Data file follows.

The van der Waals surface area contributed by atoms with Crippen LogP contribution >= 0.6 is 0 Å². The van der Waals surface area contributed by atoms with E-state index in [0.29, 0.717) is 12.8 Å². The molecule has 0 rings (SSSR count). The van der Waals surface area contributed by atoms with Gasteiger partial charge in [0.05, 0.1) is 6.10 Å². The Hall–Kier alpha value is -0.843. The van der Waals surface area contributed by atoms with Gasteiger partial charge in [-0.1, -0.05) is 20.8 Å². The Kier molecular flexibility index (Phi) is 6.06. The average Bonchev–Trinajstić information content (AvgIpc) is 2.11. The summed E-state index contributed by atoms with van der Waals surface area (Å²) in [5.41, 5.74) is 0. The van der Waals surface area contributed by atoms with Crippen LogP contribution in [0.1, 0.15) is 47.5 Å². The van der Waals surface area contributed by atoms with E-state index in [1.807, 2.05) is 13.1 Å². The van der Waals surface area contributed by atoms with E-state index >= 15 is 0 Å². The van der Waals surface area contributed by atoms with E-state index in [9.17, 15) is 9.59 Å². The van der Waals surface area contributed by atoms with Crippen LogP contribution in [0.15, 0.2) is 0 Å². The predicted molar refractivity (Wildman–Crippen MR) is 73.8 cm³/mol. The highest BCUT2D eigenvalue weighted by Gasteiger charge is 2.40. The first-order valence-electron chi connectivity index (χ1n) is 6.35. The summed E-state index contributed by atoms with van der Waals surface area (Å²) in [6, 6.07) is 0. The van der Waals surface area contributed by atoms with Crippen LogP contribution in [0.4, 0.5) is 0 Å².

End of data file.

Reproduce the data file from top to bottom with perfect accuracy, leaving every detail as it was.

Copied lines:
The van der Waals surface area contributed by atoms with Crippen LogP contribution >= 0.6 is 0 Å². The van der Waals surface area contributed by atoms with E-state index in [0.29, 0.717) is 12.8 Å². The molecule has 0 rings (SSSR count). The van der Waals surface area contributed by atoms with Gasteiger partial charge in [0.05, 0.1) is 6.10 Å². The Hall–Kier alpha value is -0.843. The van der Waals surface area contributed by atoms with Gasteiger partial charge in [-0.1, -0.05) is 20.8 Å². The Kier molecular flexibility index (Phi) is 6.06. The average Bonchev–Trinajstić information content (AvgIpc) is 2.11. The summed E-state index contributed by atoms with van der Waals surface area (Å²) in [5.41, 5.74) is 0. The van der Waals surface area contributed by atoms with Crippen LogP contribution in [0.1, 0.15) is 47.5 Å². The van der Waals surface area contributed by atoms with E-state index in [1.807, 2.05) is 13.1 Å². The van der Waals surface area contributed by atoms with E-state index >= 15 is 0 Å². The van der Waals surface area contributed by atoms with E-state index in [9.17, 15) is 9.59 Å². The van der Waals surface area contributed by atoms with Crippen LogP contribution in [0.15, 0.2) is 0 Å². The predicted molar refractivity (Wildman–Crippen MR) is 73.8 cm³/mol. The highest BCUT2D eigenvalue weighted by Gasteiger charge is 2.40. The first-order valence-electron chi connectivity index (χ1n) is 6.35. The summed E-state index contributed by atoms with van der Waals surface area (Å²) in [6, 6.07) is 0. The van der Waals surface area contributed by atoms with Crippen LogP contribution in [0.4, 0.5) is 0 Å².